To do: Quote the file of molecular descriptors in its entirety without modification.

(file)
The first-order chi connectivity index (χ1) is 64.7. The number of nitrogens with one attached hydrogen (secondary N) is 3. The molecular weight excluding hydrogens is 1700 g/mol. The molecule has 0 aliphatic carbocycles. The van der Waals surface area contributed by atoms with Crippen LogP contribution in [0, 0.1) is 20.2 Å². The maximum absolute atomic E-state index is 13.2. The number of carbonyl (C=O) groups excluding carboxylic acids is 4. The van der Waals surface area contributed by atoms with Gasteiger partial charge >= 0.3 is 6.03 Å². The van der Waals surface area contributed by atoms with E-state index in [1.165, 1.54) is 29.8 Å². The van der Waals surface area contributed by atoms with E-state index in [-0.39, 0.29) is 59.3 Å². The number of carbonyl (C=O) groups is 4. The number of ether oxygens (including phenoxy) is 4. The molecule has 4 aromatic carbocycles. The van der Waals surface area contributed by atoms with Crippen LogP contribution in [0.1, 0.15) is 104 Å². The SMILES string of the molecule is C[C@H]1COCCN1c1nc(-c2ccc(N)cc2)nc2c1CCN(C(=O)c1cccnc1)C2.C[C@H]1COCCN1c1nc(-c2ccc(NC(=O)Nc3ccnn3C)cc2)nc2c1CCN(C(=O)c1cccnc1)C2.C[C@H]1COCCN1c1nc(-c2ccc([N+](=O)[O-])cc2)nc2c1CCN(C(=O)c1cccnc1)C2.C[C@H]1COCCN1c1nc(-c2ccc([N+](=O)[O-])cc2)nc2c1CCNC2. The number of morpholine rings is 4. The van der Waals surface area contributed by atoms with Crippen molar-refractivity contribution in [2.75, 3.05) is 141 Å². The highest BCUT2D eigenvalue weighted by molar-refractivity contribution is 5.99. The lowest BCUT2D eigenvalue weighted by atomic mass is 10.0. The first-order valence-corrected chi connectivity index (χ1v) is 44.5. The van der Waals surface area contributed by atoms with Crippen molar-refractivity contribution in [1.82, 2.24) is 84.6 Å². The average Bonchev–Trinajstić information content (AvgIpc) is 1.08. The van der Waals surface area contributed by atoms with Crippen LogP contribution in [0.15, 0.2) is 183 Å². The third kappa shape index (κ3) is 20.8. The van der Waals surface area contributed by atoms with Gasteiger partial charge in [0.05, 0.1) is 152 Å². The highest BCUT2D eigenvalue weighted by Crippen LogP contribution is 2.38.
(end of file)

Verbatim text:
The first-order chi connectivity index (χ1) is 64.7. The number of nitrogens with one attached hydrogen (secondary N) is 3. The molecular weight excluding hydrogens is 1700 g/mol. The molecule has 0 aliphatic carbocycles. The van der Waals surface area contributed by atoms with Crippen LogP contribution in [0, 0.1) is 20.2 Å². The maximum absolute atomic E-state index is 13.2. The number of carbonyl (C=O) groups excluding carboxylic acids is 4. The van der Waals surface area contributed by atoms with Gasteiger partial charge >= 0.3 is 6.03 Å². The van der Waals surface area contributed by atoms with E-state index in [1.165, 1.54) is 29.8 Å². The van der Waals surface area contributed by atoms with E-state index in [-0.39, 0.29) is 59.3 Å². The number of carbonyl (C=O) groups is 4. The number of ether oxygens (including phenoxy) is 4. The molecule has 4 aromatic carbocycles. The van der Waals surface area contributed by atoms with Crippen LogP contribution in [0.1, 0.15) is 104 Å². The SMILES string of the molecule is C[C@H]1COCCN1c1nc(-c2ccc(N)cc2)nc2c1CCN(C(=O)c1cccnc1)C2.C[C@H]1COCCN1c1nc(-c2ccc(NC(=O)Nc3ccnn3C)cc2)nc2c1CCN(C(=O)c1cccnc1)C2.C[C@H]1COCCN1c1nc(-c2ccc([N+](=O)[O-])cc2)nc2c1CCN(C(=O)c1cccnc1)C2.C[C@H]1COCCN1c1nc(-c2ccc([N+](=O)[O-])cc2)nc2c1CCNC2. The number of morpholine rings is 4. The van der Waals surface area contributed by atoms with Crippen molar-refractivity contribution in [2.75, 3.05) is 141 Å². The highest BCUT2D eigenvalue weighted by molar-refractivity contribution is 5.99. The lowest BCUT2D eigenvalue weighted by atomic mass is 10.0. The first-order valence-corrected chi connectivity index (χ1v) is 44.5. The van der Waals surface area contributed by atoms with Crippen molar-refractivity contribution in [1.82, 2.24) is 84.6 Å². The average Bonchev–Trinajstić information content (AvgIpc) is 1.08. The van der Waals surface area contributed by atoms with Crippen LogP contribution in [0.15, 0.2) is 183 Å². The third kappa shape index (κ3) is 20.8. The van der Waals surface area contributed by atoms with Gasteiger partial charge in [0.05, 0.1) is 152 Å². The highest BCUT2D eigenvalue weighted by Crippen LogP contribution is 2.38.